The South Lakes Wild Animal Park is in line for a massive expansion after its boss sold his Australian venture.

David Gill has parted with his Mareeba Wild Animal Park, in North Queensland, for "several millions" and is now talking about tripling the size of his Dalton-in-Furness zoo.

"We are very excited about it," he said. "We want to make more and more space. We're planning to go into great apes gorillas and orang utans. We want to make all our facilities bigger and create a much more wild' type atmosphere."

Mr Gill dismissed claims that the Mareeba sale to an investor had been prompted by a raid following an acrimonious row with the Queensland state authorities.

After four years dividing his time between Australia, England and his other conservation projects, Mr Gill said he needed to consolidate his business interests. Since Dalton was more established it was Mareeba that had to go to give him time to focus on the South Lakes park and his conservation work.

He stressed that the sale deal had been in negotiation since January long before Queensland's Natural Resources Department carried out an early-morning raid on the park on March 19 searching for evidence of animal cruelty and permit breaches.

They banged down Mr Gill's door at 7am with a TV news crew in tow and confiscated most of his documents, computers and discs. But after inspecting all 35 animals, RSPCA officials found no indication of cruelty and went on to praise the park's "extremely high standards".

Mr Gill has since been charged with an offence under the Land Protection Act but he said his lawyers had not yet been told what the charge related to. A hearing is due to be held at Cairns Magistrates Court on May 10.

The conservationist dismissed the raid as a "set-up" designed to discredit him and cover up the department's failings. It follows a long-running dispute over long delays to permits to bring 100 exotic animals from a zoo in the Northern Territory.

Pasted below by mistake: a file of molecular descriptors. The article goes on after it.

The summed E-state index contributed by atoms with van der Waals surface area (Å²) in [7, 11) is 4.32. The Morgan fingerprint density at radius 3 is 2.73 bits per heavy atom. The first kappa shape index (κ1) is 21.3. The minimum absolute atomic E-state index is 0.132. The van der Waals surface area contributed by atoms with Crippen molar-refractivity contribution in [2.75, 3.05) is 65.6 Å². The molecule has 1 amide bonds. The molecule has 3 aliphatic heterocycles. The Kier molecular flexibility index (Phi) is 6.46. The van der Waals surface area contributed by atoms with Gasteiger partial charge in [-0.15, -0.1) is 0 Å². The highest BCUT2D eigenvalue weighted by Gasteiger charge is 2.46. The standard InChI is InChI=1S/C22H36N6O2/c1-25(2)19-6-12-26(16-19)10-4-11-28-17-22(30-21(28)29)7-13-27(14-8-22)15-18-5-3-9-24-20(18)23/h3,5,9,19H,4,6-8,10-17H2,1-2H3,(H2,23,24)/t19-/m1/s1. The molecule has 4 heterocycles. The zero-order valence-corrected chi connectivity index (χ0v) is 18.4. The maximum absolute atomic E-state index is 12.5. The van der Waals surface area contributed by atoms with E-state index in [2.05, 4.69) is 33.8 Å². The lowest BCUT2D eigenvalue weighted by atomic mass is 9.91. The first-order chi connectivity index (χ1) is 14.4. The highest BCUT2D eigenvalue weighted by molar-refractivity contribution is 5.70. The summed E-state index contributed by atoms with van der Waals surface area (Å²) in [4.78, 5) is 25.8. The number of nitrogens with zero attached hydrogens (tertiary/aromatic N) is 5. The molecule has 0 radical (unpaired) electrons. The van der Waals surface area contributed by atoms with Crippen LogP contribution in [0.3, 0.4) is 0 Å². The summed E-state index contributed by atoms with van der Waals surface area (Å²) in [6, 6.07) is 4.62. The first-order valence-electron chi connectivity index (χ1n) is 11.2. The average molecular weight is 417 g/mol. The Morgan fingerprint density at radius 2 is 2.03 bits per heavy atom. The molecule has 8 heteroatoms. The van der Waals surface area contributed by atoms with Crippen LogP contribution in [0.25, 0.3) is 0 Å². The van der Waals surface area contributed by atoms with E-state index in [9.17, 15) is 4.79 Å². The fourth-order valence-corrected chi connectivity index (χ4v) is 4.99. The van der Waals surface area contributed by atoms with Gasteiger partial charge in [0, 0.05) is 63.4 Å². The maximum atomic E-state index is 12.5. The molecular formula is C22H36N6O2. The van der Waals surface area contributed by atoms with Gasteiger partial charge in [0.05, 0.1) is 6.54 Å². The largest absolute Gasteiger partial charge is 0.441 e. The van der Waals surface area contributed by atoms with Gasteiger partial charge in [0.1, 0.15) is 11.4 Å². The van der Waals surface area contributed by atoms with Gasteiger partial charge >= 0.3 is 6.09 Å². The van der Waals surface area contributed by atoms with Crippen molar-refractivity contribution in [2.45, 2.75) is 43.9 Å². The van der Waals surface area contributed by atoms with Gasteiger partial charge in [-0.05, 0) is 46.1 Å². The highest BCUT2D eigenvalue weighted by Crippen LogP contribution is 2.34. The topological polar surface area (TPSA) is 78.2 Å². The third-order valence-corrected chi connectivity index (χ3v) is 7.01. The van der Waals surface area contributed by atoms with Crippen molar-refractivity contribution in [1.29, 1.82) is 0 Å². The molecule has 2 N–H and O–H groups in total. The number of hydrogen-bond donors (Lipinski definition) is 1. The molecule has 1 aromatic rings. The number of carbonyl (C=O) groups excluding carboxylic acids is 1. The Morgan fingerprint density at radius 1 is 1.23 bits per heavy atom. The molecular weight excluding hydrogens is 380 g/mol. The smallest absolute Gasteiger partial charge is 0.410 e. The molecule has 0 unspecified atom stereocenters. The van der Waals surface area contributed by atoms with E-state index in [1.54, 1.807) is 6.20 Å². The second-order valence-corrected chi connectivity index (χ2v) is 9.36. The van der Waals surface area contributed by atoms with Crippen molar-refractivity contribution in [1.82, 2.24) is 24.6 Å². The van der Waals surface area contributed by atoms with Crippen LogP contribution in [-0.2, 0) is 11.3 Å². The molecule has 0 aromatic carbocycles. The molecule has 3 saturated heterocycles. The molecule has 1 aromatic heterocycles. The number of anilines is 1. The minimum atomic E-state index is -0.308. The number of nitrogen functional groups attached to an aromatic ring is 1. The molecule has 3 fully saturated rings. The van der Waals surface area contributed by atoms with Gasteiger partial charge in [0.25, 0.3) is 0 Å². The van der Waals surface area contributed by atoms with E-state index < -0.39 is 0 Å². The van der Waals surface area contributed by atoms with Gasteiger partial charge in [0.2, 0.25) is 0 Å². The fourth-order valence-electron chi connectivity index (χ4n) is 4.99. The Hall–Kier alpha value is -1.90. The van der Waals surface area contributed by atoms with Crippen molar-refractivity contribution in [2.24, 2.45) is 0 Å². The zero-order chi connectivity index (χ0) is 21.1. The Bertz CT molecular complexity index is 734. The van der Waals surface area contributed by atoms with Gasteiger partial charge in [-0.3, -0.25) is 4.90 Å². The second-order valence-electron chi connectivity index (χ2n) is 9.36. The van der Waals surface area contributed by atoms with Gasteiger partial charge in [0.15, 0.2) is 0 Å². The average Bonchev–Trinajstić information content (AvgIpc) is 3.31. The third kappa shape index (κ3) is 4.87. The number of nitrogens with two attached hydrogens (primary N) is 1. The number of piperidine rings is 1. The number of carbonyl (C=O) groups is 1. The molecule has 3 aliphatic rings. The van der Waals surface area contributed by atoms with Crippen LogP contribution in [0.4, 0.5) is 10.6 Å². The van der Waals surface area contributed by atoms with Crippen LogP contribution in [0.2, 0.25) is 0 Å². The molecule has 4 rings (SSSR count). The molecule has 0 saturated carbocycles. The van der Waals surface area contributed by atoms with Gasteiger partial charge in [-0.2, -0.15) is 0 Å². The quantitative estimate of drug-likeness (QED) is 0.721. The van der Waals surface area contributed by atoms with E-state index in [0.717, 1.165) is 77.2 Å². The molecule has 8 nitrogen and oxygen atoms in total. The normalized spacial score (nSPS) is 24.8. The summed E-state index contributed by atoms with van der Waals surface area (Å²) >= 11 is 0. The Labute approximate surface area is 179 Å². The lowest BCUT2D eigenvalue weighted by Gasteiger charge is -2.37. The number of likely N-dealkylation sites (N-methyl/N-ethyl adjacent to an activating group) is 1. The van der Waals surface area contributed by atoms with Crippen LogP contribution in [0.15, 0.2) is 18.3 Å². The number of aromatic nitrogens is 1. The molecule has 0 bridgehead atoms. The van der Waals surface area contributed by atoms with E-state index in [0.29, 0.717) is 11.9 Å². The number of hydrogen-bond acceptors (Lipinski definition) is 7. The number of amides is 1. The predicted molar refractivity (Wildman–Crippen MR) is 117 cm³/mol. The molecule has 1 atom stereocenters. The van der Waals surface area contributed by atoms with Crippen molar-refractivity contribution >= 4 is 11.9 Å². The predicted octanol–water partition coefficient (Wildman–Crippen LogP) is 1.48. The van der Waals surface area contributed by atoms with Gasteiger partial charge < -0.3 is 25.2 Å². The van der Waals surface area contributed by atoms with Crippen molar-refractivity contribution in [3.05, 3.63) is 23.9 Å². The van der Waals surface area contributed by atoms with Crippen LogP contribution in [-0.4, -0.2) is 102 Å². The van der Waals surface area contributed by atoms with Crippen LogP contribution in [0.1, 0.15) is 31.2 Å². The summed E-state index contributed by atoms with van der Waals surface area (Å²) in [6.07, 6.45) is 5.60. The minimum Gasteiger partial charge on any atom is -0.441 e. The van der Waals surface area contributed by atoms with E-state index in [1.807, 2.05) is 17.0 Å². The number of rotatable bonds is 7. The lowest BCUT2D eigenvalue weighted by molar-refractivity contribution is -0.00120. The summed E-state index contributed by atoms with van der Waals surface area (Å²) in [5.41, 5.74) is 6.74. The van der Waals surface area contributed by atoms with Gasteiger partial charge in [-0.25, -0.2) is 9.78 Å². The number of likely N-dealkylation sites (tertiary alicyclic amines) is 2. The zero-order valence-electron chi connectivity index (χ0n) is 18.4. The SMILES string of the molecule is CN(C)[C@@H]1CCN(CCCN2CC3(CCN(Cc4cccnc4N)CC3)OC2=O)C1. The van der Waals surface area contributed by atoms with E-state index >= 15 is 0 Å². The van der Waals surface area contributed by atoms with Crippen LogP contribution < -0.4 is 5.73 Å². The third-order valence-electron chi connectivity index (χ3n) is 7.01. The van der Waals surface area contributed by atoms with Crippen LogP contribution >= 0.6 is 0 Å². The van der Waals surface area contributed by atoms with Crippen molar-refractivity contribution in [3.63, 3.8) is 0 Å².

"The row occurred because I was making a big point that the Government was incompetent. We were dealing with animals and the permits needed to be dealt with quickly."

The Natural Resources Department was unavailable for comment but, in an earlier press statement, said the park had constructed facilities without first making an application for keeping the animals and had entered into commercial arrangements for the purchase and transportation of animals without the necessary permits.

Mareeba eventually closed three weeks after the raid but Mr Gill said that was simply because the new owner wanted to shut during this quiet time of year and save money.

Local politicians are now pressing for an inquiry and have submitted a petition to Parliament of 5,000 signatures in support of Mr Gill.

"I'll be calling on the Government to look at the department's reasons for its conduct and the ethics of what it did," Tablelands MP Rosa Lee Long told The Cairns Post. "We need to look at whether civil liberties were breached."

Now back in Dalton, Mr Gill said he was relieved to have signed off on the Australian venture.

"I have been working so hard for the last four years out there. I have never had a holiday or any time for my family. I felt a sense of relief (selling Mareeba), to be able to say enough is enough."